Posted on May 2, 2018
What to do when your travel plans fall apart and nothing goes as planned
Have you ever had a vacation where literally NOTHING went right? As in, you never even made it to your destination? That is exactly what happened to us this past week. For months we had been planning on going to Big Bend National Park. We weren’t even three hours outside Austin when smoke began billowing out of our engine compartment. Our vacation came crumbling to pieces before it had even started.
We sat there on the side of the road, frustrated, but quickly sprang into action and called roadside assistance for help. In this moment of being completely helpless on the side of the road we realized that we had a choice. We could be pissed off and angry, or we could CHOSE to be happy and make the most out of a crappy situation, which is exactly what we did. We watched movies inside the RV, and played in the wildflowers on the side of the highway. We remained optimistic that the next day we could get back on the road and only lose one day of our trip. Rather than just being angry, we made the conscious choice to just be present in the moment and enjoy it, because after all, everybody was safe and the truck wasn’t on fire (we later learned there was a fuel leak, and thank God we have a diesel truck).
In the past when we had roadside issues, we didn’t handle it so gracefully (but we also didn’t have good roadside assistance)! Kristy probably handled it better than I did, but I was visibly angry and frustrated. Even though I couldn’t change the situation, I let my emotions get the best of me, but this time it was different. I decided to stay positive.
After we got towed into the closest RV park, just a few miles down the road, we had to wait until the next morning for the truck to be towed to a shop. We thought there might be a good chance we could get back on the road quickly because we had self-diagnosed a fuel line leak. But our hopes were shattered…..and three days later we got the truck back….YUP! THREE DAYS!
Needless to say, nobody was happy about that. We were sad that our trip to Big Bend was shot. Neither Kristy or I wanted to risk going into the desert with a repair done by a small town mechanic. Yet the whole time we remained upbeat and didn’t let the situation dictate our emotions. We stayed present in the moment, and enjoyed it for what it was.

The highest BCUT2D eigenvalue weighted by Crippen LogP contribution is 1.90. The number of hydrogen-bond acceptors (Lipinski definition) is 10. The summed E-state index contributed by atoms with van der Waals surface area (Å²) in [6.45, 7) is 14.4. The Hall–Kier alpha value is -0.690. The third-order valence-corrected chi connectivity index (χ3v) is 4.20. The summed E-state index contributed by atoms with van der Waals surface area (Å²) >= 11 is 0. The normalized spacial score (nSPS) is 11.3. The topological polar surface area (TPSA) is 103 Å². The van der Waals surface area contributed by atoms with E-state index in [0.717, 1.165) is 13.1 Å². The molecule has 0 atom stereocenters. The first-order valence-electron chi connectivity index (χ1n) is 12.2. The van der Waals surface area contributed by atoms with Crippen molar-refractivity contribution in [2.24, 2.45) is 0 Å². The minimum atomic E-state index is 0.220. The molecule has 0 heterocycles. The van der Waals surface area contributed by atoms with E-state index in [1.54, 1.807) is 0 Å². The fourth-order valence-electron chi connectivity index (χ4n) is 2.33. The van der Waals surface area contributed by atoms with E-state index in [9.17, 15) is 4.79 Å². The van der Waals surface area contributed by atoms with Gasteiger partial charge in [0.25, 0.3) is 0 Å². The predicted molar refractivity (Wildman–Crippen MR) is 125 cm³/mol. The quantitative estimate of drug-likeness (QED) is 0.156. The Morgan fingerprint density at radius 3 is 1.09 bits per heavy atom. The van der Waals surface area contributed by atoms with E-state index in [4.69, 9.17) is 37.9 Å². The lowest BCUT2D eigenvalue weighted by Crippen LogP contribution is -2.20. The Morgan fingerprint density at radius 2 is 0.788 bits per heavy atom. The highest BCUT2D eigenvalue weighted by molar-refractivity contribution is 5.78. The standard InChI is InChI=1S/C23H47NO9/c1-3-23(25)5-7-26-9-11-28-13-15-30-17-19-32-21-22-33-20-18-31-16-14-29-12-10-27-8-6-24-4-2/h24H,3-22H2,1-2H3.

Had we broken down in a larger city, we likely would have been on the road in the same day. But, being in a small town we had to wait for parts. It was something we could not change though. The fuel line could have broken the week before, or the week after the trip, but it was providential to happen right at the start of vacation.
I’ve learned in the past couple years, not just through full time RV life, how important it is to be present in the moment. It’s super easy to check out when you have a computer in your pocket. It’s easy to be angry that things didn’t go as planned (things rarely do). The one thing you always have control over though is how you react. I like the Tony Robbins quote, “life is not happening TO you, it’s happening FOR you.” Meaning, that even if things are not going well, even tragic things, are all happening for a reason.
During or stay in the tiny town of Junction, TX, we decided to make a new family vacation plan. We booked a reservation at Garner State Park that was just an hour away from where we broke down. Since we had lost three full days we wanted to stay close and maximize our time together as a family (that wasn’t spent driving). It ended up being an excellent decision.
We thoroughly enjoyed the rest of our vacation, we hardly even thought about not being at Big Bend, and as far as our kids knew, we were at Big Bend. Had we gone down the path of negativity we likely would not have enjoyed the rest of our time away. I was able to enjoy checking out of work related things, everybody got to enjoy lots of outside time: we hiked, we swam in the Frio River, and the kids enjoyed LOTS of time climbing on the tree just behind the RV.
Despite being content with the situation, I feel I will definitely be getting the truck looked at by an excellent diesel mechanic to ensure our next road trip is break-down-free.